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During my travels I often find myself visiting sites of government. Not sure why this is so because, as a rule, most governments really annoy me. Perhaps it’s because the buildings in which they’re housed are often grand and opulent and their landscaping beautiful, covering many acres of prime real estate.
So a visit to Province House in Halifax was a pleasant change from the norm. When we first spotted the building during our exploratory walk through the city, I thought it must be of some significance because it was old and looked important, but it is not at all large, occupying only a small city block. Perhaps, I thought, it was a courthouse or library? Turned out this was Province …
One of the most impressive works of public art I’ve ever seen was in the world’s largest shopping mall, the Dubai Mall. Located close to the world’s tallest building (Burj Khalifi) and with views of it, are two cylindrical waterfalls that extend the full four story height (24 m) of the Mall structure.
All that flowing water seems out of place in the desert, but the sight and sound of it is beautiful and mesmerizing. To enhance the waterfalls are dozens of fiberglass figures giving the illusion of synchronized divers. This art work can be viewed from each level of the mall, and the perspective changes so take the escalator up all the floors and take it all in.
The fountains are …
Paris’ Arc de Triomphe rests at the center of Place Charles de Gaulle, near the western end of the Champs-Élysées, and is at the hub of twelve radiating avenues. It is a war memorial honoring those who fought and died in the French Revolutionary and Napoleonic Wars. The monument is decorated with war scenes, symbols and the names of French victories and victorious Generals.
Beneath the vault rests the Tomb of the Unknown Soldier (from World War I, interred in 1920). This grave was visited by President and Mrs Kennedy in 1961. Rumor has it that after JFK was assassinated in 1963, Jackie requested an eternal flame be placed at her husband’s grave in Arlington Cemetery because she’d liked the one under the Arc de Triomphe.
The design of …
When the Space Shuttle program was discontinued in the early years of the Obama administration, museums around the world scrambled for the right to receive and exhibit one of the four remaining shuttles. It seems highly appropriate that one of these unique spacecraft should find its final home at the prestigious Smithsonian National Air and Space Museum’s Steven F. Udvar-Hazy Center (located in Virginia, close to Washington Dulles Airport, about a half hour’s drive from downtown DC).
Situated in a separate wing of the Udvar-Hazy Center with other relics of space travel (including an especially an impressive collection of satellites), the Shuttle is one of the Center’s prized exhibits. The shuttle Discovery is parked so that you can walk around it …
Dubai Creek is the main geographic landmark of Dubai. The Creek, 14 km long, divides Dubai into its two original neighborhoods – Deira Dubai and Bur Dubai. The Creek has played a major role in the history and economic development achieved by Dubai beginning in the days when desert nomads first settled on its banks in the 19th century. Dubai Creek has been a center for the traditional pearl trade and now for international shipping and trade. The Creek was dredged and widened decades to ago to allow larger ships ease of entry.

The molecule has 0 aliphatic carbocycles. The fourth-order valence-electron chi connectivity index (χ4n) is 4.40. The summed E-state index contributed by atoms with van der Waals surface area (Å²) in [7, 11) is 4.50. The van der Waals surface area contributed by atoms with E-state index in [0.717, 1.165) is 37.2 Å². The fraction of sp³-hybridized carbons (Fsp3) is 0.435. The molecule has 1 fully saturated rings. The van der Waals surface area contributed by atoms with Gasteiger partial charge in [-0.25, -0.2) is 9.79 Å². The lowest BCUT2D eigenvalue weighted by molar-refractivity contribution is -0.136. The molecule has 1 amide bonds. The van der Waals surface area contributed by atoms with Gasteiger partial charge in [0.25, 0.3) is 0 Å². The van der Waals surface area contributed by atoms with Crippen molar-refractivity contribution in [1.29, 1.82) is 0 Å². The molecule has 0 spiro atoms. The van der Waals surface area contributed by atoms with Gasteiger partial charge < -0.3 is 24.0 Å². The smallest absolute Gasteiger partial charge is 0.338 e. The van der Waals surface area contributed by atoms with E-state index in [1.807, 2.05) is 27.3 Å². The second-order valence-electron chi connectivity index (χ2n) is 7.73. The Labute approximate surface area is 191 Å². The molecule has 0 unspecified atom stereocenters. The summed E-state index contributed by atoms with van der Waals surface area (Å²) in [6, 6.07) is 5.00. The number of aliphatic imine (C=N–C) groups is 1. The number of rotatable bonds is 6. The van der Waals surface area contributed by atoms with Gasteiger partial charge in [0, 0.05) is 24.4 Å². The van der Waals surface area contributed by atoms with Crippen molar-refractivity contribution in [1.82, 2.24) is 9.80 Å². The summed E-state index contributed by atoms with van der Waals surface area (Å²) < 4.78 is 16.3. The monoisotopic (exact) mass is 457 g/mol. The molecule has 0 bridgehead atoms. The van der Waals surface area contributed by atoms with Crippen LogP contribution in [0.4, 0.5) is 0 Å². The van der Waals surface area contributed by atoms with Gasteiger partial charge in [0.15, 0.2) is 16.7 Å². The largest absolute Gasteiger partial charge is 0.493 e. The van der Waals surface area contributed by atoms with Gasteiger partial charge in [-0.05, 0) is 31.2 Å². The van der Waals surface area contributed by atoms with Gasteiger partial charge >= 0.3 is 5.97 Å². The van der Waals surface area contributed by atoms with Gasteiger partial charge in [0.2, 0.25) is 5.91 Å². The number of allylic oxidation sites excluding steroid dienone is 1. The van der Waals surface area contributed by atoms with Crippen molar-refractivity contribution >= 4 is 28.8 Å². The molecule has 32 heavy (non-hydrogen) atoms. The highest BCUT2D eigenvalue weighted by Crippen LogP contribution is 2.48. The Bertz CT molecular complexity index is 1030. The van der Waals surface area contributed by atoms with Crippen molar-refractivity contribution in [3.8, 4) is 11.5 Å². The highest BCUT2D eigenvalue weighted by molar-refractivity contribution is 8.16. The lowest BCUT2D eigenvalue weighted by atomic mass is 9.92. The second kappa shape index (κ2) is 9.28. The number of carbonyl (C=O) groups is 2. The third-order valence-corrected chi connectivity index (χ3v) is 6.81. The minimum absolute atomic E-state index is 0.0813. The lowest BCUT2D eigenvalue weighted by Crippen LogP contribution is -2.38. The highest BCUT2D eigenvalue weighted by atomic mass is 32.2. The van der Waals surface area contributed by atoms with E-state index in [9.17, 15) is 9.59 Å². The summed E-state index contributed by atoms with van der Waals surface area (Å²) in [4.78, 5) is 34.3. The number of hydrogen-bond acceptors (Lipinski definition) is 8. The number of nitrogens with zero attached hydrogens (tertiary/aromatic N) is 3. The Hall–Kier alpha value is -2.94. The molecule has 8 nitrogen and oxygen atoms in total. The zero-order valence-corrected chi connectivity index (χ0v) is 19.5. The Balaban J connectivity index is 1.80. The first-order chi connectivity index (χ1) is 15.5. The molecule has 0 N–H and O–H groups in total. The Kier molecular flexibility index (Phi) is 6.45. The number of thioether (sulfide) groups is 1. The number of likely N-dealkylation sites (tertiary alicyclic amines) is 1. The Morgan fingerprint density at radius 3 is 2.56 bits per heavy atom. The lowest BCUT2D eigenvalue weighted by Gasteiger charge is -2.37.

Abras on Dubai Creek…
At first glance, the small city of Drumheller seems an unlikely place to find a superb science museum – one of the finest in Canada and one that is very family-oriented. The museum opened in 1985 and was given “Royal” status in 1990 by Queen Elizabeth, a sign of high distinction.
I live in Calgary and when I have visitors who are inclined to see a museum, I always suggest they drive to see the Royal Tyrrell. Alberta is the dinosaur capital of the world and this museum houses one of the most interesting and diverse collection of fossils and related items you’ll find anywhere. The Royal Tyrrell has a collection of over 125,000 fossils, mostly vertebrates.
The Museum is located in …
Situated in the Bur Dubai, adjoining Dubai Creek, is the Textile Souk. This is a pretty market district located within a restored traditional bazaar, its buildings and walkways shaded by a wooden roof (the shade providing welcome relief from the almost unbearable desert heat). There is a main central lane to the market, with side alleys leading to smaller shops.
Most of the shops are now operated by Indian (rather than Arab) traders and the merchandise sold varies from the colorful bolts of cloth (cotton, silk, some embroidered), dresses, blankets, slippers, and assorted Dubai souvenir items. Bartering is expected and often lively. Many of the shops have tailors who can sew you a dress or shirt and have it ready before you depart …
Halifax’s roots lie in its proximity to the sea, and its large natural harbor. When the town was founded in 1749, among the first buildings constructed was a guardhouse atop what would become known as Citadel Hill. The Citadel, because of its hilltop location, offered a strategic defensive position. As the harborside town grew and changed, so did the fort which overlooked and protected it.
The Citadel was completed in 1856, the fourth and last in a series of forts built at this site. Its official name is Fort George (after King George II). It has a distinctive star shape, strategic for allowing optimum defense of the structure. Fortunately these defenses were never put to the test as the city was …